The three liquefaction possibilities are: high susceptibility, moderate susceptibility, and low susceptibility. High susceptibility is associated with saturated loose sands, saturated silty sands, or non-plastic sands. A bridge that crosses a waterway where soils have been deposited over long periods of time by flowing water is often constructed on loose saturated cohesion-less deposits that are the most susceptible to liquefaction. Moderate susceptibility is associated with medium dense soils such as compacted sand soils. Low susceptibility is associated with dense soils.
Boring Logs Are Available: Where the boring log data is available, the liquefaction potential at the bridge site is determined by the method reported by [9]. To determine a reasonably accurate value of the cyclic stress ratio causing liquefaction and induced by the earthquake motion, a correlation between the liquefaction characteristics and standard penetration test (SPT) blow-count values (N values), described by [10] is used. The average cyclic shear induced by the seismic event is obtained from Eq. 13.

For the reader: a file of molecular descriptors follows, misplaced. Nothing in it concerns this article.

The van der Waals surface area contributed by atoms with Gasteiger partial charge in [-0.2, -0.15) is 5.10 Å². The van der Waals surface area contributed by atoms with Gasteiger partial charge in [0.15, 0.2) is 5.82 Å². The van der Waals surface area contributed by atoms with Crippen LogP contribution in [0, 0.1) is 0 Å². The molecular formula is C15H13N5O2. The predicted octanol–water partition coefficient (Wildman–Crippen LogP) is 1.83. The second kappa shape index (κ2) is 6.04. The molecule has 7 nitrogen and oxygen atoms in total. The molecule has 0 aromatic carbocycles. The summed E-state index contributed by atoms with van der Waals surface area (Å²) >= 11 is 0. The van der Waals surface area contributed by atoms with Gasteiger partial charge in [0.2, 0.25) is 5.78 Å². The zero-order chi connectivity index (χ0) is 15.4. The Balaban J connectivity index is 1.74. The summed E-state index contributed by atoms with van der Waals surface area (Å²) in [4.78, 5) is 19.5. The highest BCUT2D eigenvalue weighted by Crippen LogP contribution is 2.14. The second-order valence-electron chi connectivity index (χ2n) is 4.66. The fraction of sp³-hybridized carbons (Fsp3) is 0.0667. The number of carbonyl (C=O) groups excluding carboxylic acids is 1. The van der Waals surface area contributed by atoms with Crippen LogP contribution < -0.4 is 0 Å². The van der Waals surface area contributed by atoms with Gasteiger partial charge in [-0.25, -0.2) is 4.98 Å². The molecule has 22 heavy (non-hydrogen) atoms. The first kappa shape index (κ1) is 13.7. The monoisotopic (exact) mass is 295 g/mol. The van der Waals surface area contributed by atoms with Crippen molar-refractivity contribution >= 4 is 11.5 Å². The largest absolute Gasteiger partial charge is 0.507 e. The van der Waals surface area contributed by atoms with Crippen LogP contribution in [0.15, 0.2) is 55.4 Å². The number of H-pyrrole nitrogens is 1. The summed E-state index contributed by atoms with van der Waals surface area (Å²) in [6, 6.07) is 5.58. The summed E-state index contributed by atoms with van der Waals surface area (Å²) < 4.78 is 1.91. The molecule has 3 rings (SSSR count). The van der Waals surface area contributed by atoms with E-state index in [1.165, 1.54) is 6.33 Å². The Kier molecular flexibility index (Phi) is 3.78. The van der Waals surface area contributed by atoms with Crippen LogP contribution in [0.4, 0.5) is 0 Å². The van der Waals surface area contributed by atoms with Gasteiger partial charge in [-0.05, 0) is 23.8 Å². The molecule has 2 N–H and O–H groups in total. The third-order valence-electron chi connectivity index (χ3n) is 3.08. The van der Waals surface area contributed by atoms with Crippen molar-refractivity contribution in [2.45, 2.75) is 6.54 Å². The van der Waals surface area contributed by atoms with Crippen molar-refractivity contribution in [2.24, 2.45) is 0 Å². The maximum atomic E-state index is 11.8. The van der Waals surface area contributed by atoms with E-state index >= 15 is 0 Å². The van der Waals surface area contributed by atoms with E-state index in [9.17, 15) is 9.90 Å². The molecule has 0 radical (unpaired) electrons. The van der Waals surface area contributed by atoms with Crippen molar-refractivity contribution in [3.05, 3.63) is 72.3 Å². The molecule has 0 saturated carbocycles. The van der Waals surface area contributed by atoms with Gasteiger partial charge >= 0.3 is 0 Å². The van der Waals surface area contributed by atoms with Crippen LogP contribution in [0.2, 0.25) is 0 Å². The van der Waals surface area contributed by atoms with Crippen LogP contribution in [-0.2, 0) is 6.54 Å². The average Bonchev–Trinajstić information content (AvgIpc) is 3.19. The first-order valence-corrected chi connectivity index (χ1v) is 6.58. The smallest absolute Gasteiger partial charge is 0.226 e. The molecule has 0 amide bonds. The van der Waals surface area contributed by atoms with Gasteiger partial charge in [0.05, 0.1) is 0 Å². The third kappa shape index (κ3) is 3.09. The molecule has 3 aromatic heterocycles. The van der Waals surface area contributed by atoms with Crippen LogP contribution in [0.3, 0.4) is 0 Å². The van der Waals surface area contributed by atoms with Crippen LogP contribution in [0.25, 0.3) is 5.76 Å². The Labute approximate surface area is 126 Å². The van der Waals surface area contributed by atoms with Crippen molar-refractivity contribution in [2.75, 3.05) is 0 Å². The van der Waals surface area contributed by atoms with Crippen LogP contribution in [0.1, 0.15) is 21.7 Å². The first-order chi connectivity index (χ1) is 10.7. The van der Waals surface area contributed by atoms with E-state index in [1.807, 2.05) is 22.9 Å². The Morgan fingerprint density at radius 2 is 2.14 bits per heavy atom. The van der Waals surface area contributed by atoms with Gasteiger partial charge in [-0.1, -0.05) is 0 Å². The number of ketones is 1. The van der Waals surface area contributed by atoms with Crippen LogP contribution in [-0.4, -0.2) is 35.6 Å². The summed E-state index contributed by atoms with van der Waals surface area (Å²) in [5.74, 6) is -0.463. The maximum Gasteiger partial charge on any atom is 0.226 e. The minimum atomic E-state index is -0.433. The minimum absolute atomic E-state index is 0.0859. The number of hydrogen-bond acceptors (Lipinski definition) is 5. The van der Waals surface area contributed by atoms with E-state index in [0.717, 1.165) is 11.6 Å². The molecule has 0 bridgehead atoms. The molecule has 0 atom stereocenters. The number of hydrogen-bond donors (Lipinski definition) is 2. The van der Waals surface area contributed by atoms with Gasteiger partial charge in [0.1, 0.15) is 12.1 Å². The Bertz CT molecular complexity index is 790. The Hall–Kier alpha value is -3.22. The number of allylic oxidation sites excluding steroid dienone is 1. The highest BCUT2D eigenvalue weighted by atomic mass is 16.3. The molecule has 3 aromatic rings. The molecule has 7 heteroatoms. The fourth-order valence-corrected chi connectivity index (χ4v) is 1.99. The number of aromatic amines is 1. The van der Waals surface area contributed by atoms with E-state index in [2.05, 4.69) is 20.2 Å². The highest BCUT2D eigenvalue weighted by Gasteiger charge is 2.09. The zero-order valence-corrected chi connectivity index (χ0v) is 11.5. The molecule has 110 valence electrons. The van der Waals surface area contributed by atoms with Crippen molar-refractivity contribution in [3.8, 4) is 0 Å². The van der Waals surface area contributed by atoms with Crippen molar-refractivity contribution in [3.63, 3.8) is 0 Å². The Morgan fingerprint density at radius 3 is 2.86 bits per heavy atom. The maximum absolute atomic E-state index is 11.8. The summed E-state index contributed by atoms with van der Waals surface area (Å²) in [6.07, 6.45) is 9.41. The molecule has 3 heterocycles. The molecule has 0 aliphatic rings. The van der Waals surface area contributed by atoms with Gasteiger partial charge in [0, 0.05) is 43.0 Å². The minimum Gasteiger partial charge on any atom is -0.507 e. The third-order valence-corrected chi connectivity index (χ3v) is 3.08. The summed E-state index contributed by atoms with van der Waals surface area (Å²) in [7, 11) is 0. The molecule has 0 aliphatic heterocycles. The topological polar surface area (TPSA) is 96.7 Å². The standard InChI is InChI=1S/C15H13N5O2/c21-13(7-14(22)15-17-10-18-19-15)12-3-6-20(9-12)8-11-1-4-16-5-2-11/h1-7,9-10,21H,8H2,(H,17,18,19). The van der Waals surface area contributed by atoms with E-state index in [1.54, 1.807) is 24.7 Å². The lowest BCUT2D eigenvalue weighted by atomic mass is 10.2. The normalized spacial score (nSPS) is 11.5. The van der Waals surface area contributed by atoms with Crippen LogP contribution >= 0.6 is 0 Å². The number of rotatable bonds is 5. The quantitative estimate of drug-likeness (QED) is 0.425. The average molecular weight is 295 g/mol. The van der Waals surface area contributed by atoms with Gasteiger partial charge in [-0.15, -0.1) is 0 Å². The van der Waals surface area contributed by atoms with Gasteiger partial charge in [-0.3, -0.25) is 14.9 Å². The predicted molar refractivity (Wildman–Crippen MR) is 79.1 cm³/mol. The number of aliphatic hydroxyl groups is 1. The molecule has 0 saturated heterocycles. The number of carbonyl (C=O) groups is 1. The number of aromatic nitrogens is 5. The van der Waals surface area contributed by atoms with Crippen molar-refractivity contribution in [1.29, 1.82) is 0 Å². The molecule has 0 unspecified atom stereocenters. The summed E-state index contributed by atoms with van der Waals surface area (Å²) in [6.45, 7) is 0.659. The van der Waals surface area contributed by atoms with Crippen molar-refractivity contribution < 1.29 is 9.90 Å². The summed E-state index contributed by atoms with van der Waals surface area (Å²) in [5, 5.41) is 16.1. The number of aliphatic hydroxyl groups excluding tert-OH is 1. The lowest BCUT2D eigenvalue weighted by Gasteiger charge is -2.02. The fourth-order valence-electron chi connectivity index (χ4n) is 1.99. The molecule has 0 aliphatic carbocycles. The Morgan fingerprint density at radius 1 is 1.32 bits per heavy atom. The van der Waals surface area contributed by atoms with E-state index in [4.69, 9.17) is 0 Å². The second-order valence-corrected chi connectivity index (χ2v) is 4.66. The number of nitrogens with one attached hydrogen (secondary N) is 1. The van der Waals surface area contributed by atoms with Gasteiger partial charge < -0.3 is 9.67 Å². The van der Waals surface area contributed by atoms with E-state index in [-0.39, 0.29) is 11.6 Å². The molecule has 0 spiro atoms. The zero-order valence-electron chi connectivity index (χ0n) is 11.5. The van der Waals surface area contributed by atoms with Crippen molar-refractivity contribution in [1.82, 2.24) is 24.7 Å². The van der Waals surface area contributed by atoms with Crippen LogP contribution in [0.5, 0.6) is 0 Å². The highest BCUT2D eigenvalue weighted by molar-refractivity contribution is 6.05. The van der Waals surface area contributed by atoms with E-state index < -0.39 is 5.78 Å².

where τh,avg is the average cyclic shear stress during the time history of interest, σ’o is the effective overburden stress at any depth, Amax is the maximum earthquake ground surface acceleration, and rd is a stress reduction correction factor. The mean effective and total stresses (σ’o and σ’o) are replaced with the effective and total vertical stresses. The stress reduction factor (rd), defined by [10], is computed using the depth (z) in meters as shown in
Eq. 14.

The soil penetration resistance is the corrected normalized standard penetration resistance, N1,60, which is defined by [10] and [5] in Eq. 15.

Where CN is the correction coefficient, ERm is rod energy ratio, and Nm is the measured SPT blow-count per foot. With the determination of both the cyclic stress ratio induced during the earthquake and the cyclic stress ratio required to cause liquefaction, the factor of safety against liquefaction (FSl) is calculated as shown in Eq. 16.